However, we may be less comfortable if that same team is also running a dedicated high-yield bond or bank loan strategy. Now the resources and time required to effectively manage this broader range of strategies have expanded, in addition to the fact that running dedicated versus multisector portfolios requires different skill sets. That doesn’t mean it’s impossible for such a team to receive a positive rating on the dedicated fund--simply that the bar is generally higher.

Team Size and Experience

A large team with experienced members is nice to see but not a standalone reason for a Positive People Pillar rating. A better place to start is with the question, “Is this team appropriate for this strategy?” In addition, it’s common for asset managers to present the full investment organization when only a small handful of professionals are responsible for the strategy in question.

For example, that big investment organization might be largely composed of corporate credit analysts, but the strategy in question is dedicated to structured credit or mortgages. This does not preclude a positive rating; it simply narrows the focus to individuals most involved in the management of that fund. If the firm’s structured credit resources are too thin or inexperienced, the fund is unlikely to receive a Positive People Pillar rating.

In other cases, a small team may comfortably earn a Positive rating. This is most common for teams that are highly specialized and dedicated to a single strategy with a manageable asset base, especially if the backgrounds of each team member are supportive of that strategy. One example of this is Artisan High Income (APHFX), which has an Above Average People Pillar rating. The team is modestly sized--one portfolio manager, four analysts, three associates, one trader, and one data scientist--but each has a background conducive to running a concentrated, idiosyncratic high-yield bond portfolio.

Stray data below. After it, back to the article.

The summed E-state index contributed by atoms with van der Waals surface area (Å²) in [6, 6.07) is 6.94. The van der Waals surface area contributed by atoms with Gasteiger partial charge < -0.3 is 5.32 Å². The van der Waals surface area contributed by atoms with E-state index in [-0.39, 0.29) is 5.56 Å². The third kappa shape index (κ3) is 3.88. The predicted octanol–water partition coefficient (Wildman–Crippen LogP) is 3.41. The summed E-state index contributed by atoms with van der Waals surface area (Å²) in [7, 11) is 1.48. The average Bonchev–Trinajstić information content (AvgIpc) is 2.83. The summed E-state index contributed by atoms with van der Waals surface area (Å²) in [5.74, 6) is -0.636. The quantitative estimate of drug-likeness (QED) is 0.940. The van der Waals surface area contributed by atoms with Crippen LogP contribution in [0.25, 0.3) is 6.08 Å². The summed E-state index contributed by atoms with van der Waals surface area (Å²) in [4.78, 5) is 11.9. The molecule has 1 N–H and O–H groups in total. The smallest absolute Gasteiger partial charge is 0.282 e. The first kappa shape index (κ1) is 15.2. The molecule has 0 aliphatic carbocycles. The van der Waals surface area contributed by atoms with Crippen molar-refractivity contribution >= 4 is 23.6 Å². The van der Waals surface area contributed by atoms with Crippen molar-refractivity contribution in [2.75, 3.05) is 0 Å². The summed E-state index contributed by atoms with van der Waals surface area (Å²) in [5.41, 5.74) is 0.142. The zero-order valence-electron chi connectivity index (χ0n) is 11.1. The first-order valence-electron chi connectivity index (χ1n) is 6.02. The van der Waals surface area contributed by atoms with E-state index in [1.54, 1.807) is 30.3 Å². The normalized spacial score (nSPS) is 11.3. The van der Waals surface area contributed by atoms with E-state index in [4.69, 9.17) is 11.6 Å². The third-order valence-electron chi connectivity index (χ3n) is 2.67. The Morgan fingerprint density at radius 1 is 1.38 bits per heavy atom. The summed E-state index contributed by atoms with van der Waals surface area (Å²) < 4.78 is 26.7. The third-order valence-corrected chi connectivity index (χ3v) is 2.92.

A common reaction among both investors and newer analysts is to assume that any turnover is bad turnover. As analysts, our job is to understand where the exceptions lie and what the story is behind those exceptions. In the case of turnover, it’s important to understand who left the team, why they left (this is often nonpublic and communicated to Morningstar off the record), and who they were replaced with.

Let’s look at a few different examples:

  1. A large team has consistently high turnover every year, but it turns out that those are junior analysts going through their rotation. This isn’t a bad thing, and our rating should incorporate that churn, usually by discounting the impact of those junior analysts and focusing on the (hopefully more stable) core of senior analysts.
  2. Over the course of 18 months, a large team sees a tiny handful of departures. It doesn’t rise above the level that the firm experiences in a normal period, and all the departing professionals were in less-public roles, so it’s easy to miss. But it turns out all those individuals were long-tenured insiders who played a significant role in building up the team to its current status. Key departures like this can indicate a culture or management change, or the potential launch of a competing team. The departure of even a small number of key players is often a negative.